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Burial at sea aboard the SS UNITED STATES in the 1950s…

Cruise Ship History – Burial at sea aboard the SS UNITED STATES in the 1950s. Bodies (passengers and crew) were not transported to the next port until recently. The passengers were buried at sea…


Photo of a burial at sea aboard the SS United States in the 1950s.

4d301750-2e1c-45db-9034-5bedb915f0e1.jpgThe body pictured here on the promenade deck of the SS United States most likely could have been a crewmember in the stewards or catering department.

Notice how canvas curtains have been placed so passengers could not see the burial.

Besides the officers, there are mainly stewards and cooks in the photo.  The ship would not have carried the crew-member to the next port.  The SS United States on a trans-Atlantic crossing probably would have housed a passenger’s body.  But most lines did not.  Passengers were buried at sea.


Two passengers were buried at sea on the SS Canberra aboard a 1968 sailing from Los Angeles to Australia.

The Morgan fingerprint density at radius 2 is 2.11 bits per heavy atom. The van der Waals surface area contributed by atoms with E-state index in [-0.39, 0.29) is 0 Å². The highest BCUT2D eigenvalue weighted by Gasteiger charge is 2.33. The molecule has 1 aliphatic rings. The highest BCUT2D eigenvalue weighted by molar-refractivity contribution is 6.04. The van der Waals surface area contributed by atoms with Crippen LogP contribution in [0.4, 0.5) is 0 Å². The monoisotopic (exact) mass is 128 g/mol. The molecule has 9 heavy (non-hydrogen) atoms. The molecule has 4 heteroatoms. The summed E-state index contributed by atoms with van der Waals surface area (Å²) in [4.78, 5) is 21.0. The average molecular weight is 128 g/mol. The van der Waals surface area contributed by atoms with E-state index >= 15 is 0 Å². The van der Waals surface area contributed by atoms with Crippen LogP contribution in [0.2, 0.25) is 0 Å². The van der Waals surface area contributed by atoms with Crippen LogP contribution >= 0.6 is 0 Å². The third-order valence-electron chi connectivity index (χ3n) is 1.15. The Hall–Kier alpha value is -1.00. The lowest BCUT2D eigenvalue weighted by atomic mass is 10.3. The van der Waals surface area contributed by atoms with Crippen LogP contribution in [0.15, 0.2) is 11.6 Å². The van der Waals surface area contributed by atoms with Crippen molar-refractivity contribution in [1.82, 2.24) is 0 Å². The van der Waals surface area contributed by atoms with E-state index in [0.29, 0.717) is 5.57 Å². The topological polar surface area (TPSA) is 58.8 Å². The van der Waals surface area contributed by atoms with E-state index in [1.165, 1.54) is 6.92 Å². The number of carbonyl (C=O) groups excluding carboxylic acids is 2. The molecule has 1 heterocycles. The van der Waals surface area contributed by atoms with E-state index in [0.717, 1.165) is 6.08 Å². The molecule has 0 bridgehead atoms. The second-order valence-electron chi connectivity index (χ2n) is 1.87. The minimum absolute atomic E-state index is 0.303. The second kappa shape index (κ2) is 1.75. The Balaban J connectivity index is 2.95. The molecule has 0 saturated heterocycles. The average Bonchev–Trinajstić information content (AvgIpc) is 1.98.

Until the last couple of decades, burial at sea (passengers or crew) was common.  Corpses were not carried to the next port.  In the late 1960s, I sailed from Los Angeles to Australia aboard the SS Canberra and there were two burials at sea.  Both were passengers.

The burials took place around six in the morning.

We were sailing via the Orient so there were long passages at sea – 6 to 7 days.  There were no morgues aboard ship.  The body would be wrapped in a canvas bag and pushed overboard.  It would be covered with a flag but the flag did not go with the body.  The Anglican (Episcopal) service of burial was read, with officers, crew and some passengers in attendance.  There was no announcement in the ship’s paper.

Recently, I was aboard the Princess Cruise’s Island Princess, touring the crew’s quarters and galleys.  There is a refrigerated compartment known as the morgue and bodies are kept there until they can be removed at the next port.






Life was not always easy on a voyage across the Atlantic. The images above were taken by one of the officers (Peder Georg Christian Pedersen) on the Oscar II in 1911. They show scenes from a burial at sea. A Norwegian woman had died on board the ship at sea. The minister is holding a service, the body was covered by a Norwegian flag, and was lowered into the ocean after the service, leaving the mourning relatives without a grave other then the great ocean 

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